The lift stops to reflect between floors. That is all right in a hearse, but not in elevators. The American elevator acts like the man's patent purge--it worked. As the inventor said, "This purge doesn't waste any time fooling around; it attends strictly to business."

That New-Yorkers have the cleanest, quickest, and most admirable system of street railways in the world has been forced upon you by the abnormal appreciation you have of your hackman. We ought always to be grateful to him for that service. Nobody else would have brought such a system into existence for us. We ought to build him a monument. We owe him one as much as we owe one to anybody. Let it be a tall one. Nothing permanent, of course; build it of plaster, say. Then gaze at it and realize how grateful we are--for the time being--and then pull it down and throw it on the ash-heap. That's the way to honor your public heroes.

As to our streets, I find them cleaner than they used to be. I miss those dear old landmarks, the symmetrical mountain ranges of dust and dirt that used to be piled up along the streets for the wind and rain to tear down at their pleasure. Yes, New York is cleaner than Bombay. I realize that I have been in Bombay, that I now am in New York; that it is not my duty to flatter Bombay, but rather to flatter New York.

Compared with the wretched attempts of London to light that city, New York may fairly be said to be a well-lighted city. Why, London's attempt at good lighting is almost as bad as London's attempt at rapid transit. There is just one good system of rapid transit in London--the "Tube," and that, of course, had been put in by Americans. Perhaps, after a while, those Americans will come back and give New York also a good underground system. Perhaps they have already begun. I have been so busy since I came back that I haven't had time as yet to go down cellar.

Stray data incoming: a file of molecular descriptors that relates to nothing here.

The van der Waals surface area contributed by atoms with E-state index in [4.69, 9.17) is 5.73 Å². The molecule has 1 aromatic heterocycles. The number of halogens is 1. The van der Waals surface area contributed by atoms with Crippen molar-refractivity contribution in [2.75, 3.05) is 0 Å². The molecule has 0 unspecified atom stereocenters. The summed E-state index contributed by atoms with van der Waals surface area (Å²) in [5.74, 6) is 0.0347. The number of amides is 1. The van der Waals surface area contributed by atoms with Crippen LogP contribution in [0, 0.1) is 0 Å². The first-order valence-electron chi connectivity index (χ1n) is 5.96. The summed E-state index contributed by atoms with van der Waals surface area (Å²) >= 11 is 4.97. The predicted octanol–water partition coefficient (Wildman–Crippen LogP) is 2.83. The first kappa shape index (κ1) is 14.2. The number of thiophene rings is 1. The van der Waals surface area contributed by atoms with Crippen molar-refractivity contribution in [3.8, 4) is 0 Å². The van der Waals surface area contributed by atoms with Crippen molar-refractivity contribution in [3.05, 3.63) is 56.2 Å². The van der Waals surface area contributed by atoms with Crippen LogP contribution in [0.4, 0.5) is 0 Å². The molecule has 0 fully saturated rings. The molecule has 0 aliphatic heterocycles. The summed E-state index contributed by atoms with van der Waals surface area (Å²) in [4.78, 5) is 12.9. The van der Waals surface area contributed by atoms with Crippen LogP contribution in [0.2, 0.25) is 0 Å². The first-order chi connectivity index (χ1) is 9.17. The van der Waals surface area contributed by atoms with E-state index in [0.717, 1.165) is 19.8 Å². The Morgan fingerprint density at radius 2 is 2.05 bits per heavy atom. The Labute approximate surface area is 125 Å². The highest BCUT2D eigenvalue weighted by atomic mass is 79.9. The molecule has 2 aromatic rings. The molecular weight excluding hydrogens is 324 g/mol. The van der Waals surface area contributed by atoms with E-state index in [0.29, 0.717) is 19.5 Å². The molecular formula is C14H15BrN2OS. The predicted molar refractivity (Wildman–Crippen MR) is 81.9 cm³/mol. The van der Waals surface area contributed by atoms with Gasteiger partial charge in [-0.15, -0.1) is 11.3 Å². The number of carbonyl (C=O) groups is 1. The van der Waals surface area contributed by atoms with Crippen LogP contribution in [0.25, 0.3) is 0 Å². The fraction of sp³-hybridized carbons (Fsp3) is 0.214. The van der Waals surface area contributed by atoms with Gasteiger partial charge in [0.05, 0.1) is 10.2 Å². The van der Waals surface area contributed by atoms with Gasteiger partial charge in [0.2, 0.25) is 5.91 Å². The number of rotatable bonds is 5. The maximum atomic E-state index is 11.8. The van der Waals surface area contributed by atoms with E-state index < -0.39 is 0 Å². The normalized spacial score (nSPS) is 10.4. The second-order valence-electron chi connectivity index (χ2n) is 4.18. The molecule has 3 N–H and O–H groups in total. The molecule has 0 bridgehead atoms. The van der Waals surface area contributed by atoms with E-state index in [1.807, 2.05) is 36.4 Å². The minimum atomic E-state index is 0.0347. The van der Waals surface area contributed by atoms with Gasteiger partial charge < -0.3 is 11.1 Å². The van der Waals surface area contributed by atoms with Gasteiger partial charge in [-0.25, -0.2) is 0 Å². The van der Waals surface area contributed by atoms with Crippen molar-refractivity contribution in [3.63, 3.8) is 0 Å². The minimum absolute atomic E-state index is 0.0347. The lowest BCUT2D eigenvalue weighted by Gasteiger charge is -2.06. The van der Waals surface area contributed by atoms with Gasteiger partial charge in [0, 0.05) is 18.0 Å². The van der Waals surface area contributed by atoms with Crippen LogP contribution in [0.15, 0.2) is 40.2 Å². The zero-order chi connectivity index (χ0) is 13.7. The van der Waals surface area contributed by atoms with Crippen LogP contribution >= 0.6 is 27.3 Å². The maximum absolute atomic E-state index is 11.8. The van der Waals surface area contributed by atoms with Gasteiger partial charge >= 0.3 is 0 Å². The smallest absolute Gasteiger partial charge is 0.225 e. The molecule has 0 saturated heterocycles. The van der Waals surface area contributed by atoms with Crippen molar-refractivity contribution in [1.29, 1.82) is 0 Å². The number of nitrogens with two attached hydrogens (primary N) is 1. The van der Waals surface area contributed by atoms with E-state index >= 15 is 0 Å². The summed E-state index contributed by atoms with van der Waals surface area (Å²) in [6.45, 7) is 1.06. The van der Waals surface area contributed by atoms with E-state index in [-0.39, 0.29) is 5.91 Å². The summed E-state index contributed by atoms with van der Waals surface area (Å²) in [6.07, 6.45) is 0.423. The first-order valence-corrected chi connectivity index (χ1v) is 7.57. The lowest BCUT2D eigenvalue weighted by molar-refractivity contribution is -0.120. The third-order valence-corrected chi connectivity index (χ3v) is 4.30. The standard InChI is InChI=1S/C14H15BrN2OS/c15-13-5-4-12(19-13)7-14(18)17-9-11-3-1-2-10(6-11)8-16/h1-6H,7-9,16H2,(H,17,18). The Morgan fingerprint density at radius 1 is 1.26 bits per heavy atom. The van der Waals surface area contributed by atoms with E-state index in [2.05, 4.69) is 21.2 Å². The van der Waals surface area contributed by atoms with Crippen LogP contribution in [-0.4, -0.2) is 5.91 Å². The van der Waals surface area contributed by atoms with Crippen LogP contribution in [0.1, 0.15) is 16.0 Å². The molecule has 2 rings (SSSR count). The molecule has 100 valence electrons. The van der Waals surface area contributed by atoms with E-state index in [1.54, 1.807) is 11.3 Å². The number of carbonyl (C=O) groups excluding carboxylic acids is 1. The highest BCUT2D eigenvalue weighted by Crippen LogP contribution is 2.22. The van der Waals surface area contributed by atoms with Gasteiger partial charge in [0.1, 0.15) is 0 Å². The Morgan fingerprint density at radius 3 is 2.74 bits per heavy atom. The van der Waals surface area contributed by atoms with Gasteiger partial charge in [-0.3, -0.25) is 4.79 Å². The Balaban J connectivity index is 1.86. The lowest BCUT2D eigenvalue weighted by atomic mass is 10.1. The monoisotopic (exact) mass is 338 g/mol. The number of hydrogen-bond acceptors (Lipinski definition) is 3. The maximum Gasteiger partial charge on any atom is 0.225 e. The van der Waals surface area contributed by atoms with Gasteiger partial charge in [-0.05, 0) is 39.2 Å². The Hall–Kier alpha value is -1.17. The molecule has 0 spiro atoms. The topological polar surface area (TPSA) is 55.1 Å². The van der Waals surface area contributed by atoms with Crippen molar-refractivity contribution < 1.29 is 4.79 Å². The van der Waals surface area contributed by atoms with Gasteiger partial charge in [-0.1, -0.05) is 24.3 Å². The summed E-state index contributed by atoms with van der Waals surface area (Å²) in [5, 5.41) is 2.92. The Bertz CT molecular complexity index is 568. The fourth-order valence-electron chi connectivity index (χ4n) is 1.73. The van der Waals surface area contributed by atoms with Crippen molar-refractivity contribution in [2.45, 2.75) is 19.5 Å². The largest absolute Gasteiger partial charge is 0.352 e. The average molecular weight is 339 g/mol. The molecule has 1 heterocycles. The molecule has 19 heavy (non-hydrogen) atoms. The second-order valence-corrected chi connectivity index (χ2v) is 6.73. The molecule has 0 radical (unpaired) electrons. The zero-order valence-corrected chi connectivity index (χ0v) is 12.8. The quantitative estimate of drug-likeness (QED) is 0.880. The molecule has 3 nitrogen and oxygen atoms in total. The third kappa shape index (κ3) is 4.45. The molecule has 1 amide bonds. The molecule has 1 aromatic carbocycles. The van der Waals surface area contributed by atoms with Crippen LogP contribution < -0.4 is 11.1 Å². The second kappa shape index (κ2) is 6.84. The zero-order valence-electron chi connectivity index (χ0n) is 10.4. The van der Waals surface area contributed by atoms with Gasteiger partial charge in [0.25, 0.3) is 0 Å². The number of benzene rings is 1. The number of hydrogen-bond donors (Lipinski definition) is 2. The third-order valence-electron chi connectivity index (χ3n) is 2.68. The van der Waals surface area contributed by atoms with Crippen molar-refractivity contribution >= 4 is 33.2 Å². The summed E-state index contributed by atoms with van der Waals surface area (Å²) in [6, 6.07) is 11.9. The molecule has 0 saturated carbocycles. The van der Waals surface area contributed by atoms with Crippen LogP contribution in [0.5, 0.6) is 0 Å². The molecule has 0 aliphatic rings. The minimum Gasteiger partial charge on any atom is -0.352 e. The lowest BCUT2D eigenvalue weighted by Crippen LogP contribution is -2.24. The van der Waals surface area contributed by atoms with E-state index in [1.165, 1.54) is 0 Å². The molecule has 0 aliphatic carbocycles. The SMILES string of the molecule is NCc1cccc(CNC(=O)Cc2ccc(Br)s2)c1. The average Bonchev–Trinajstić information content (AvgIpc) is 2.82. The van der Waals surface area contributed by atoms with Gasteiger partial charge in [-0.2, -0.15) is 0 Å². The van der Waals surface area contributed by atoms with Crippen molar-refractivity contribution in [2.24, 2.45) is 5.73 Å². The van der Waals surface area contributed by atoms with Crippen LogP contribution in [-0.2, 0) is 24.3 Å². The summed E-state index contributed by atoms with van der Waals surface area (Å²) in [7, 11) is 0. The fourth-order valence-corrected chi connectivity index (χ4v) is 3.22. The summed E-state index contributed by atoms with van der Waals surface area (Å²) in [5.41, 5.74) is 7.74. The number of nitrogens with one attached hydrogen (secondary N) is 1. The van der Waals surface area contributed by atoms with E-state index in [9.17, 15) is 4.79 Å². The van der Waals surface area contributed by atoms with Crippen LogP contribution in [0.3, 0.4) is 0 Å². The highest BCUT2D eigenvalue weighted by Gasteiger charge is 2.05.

But it is by the laws of the city, it is by the manners of the city, it is by the ideals of the city, it is by the customs of the city and by the municipal government which all these elements correct, support, and foster, by which the foreigner judges the city. It is by these that he realizes that New York may, indeed, hold her head high among the cities of the world. It is by these standards that he knows whether to class the city higher or lower than the other municipalities of the world.

Gentlemen, you have the best municipal government in the world-- the purest and the most fragrant. The very angels envy you, and wish they could establish a government like it in heaven. You got it by a noble fidelity to civic duty. You got it by stern and ever-watchful exertion of the great powers with which you are charged by the rights which were handed down to you by your forefathers, by your manly refusal to let base men invade the high places of your government, and by instant retaliation when any public officer has insulted you in the city's name by swerving in the slightest from the upright and full performance of his duty. It is you who have made this city the envy of the cities of the world. God will bless you for it--God will bless you for it. Why, when you approach the final resting-place the angels of heaven will gather at the gates and cry out:

"Here they come! Show them to the archangel's box, and turn the lime- light on them!"



Winston Spencer Churchill was introduced by Mr. Clemens.

For years I've been a self-appointed missionary to bring about the union of America and the motherland. They ought to be united. Behold America, the refuge of the oppressed from everywhere (who can pay fifty dollars' admission)--any one except a Chinaman--standing up for human rights everywhere, even helping China let people in free when she wants to collect fifty dollars upon them. And how unselfishly England has wrought for the open door for all! And how piously America has wrought for that open door in all cases where it was not her own!

Yes, as a missionary I've sung my songs of praise.

Mark Twain
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